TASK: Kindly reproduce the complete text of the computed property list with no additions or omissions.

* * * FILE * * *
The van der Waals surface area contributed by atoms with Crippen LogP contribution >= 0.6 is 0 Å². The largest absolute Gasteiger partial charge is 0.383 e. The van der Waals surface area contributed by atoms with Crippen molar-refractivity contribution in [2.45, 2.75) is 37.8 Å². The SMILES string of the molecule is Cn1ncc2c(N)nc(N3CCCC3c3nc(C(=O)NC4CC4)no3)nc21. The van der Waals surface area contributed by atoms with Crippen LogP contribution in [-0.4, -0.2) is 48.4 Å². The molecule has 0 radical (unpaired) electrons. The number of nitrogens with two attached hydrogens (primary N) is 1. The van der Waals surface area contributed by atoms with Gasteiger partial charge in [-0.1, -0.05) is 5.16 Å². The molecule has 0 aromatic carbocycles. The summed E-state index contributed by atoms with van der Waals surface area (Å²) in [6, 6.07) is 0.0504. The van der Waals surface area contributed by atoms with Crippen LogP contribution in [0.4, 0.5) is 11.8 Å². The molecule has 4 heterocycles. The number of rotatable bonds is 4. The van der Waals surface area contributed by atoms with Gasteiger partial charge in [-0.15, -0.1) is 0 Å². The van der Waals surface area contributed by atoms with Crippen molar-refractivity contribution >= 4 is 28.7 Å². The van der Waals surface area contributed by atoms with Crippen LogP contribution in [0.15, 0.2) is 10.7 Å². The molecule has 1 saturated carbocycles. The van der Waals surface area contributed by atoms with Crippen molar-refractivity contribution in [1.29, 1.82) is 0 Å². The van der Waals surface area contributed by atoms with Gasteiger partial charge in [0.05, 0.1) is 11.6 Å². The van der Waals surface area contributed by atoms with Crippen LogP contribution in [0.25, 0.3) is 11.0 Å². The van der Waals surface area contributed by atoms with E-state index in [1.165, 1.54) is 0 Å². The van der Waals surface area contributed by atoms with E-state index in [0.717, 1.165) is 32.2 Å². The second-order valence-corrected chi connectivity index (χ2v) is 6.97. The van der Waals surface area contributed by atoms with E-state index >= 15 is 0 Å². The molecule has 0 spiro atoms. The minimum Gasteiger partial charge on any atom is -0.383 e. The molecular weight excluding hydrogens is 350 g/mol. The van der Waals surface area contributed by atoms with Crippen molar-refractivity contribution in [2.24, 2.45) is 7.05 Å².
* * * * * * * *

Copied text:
The van der Waals surface area contributed by atoms with Crippen LogP contribution >= 0.6 is 0 Å². The largest absolute Gasteiger partial charge is 0.383 e. The van der Waals surface area contributed by atoms with Crippen molar-refractivity contribution in [2.45, 2.75) is 37.8 Å². The SMILES string of the molecule is Cn1ncc2c(N)nc(N3CCCC3c3nc(C(=O)NC4CC4)no3)nc21. The van der Waals surface area contributed by atoms with Crippen LogP contribution in [-0.4, -0.2) is 48.4 Å². The molecule has 0 radical (unpaired) electrons. The number of nitrogens with two attached hydrogens (primary N) is 1. The van der Waals surface area contributed by atoms with Gasteiger partial charge in [-0.1, -0.05) is 5.16 Å². The molecule has 0 aromatic carbocycles. The summed E-state index contributed by atoms with van der Waals surface area (Å²) in [6, 6.07) is 0.0504. The van der Waals surface area contributed by atoms with Crippen LogP contribution in [0.4, 0.5) is 11.8 Å². The molecule has 4 heterocycles. The number of rotatable bonds is 4. The van der Waals surface area contributed by atoms with Gasteiger partial charge in [-0.15, -0.1) is 0 Å². The van der Waals surface area contributed by atoms with Crippen molar-refractivity contribution >= 4 is 28.7 Å². The van der Waals surface area contributed by atoms with Crippen LogP contribution in [0.15, 0.2) is 10.7 Å². The molecule has 1 saturated carbocycles. The van der Waals surface area contributed by atoms with Crippen molar-refractivity contribution in [1.29, 1.82) is 0 Å². The van der Waals surface area contributed by atoms with Gasteiger partial charge in [0.05, 0.1) is 11.6 Å². The van der Waals surface area contributed by atoms with Crippen LogP contribution in [0.25, 0.3) is 11.0 Å². The van der Waals surface area contributed by atoms with E-state index in [1.165, 1.54) is 0 Å². The van der Waals surface area contributed by atoms with E-state index in [0.717, 1.165) is 32.2 Å². The second-order valence-corrected chi connectivity index (χ2v) is 6.97. The van der Waals surface area contributed by atoms with E-state index >= 15 is 0 Å². The molecule has 0 spiro atoms. The minimum Gasteiger partial charge on any atom is -0.383 e. The molecular weight excluding hydrogens is 350 g/mol. The van der Waals surface area contributed by atoms with Crippen molar-refractivity contribution in [2.24, 2.45) is 7.05 Å².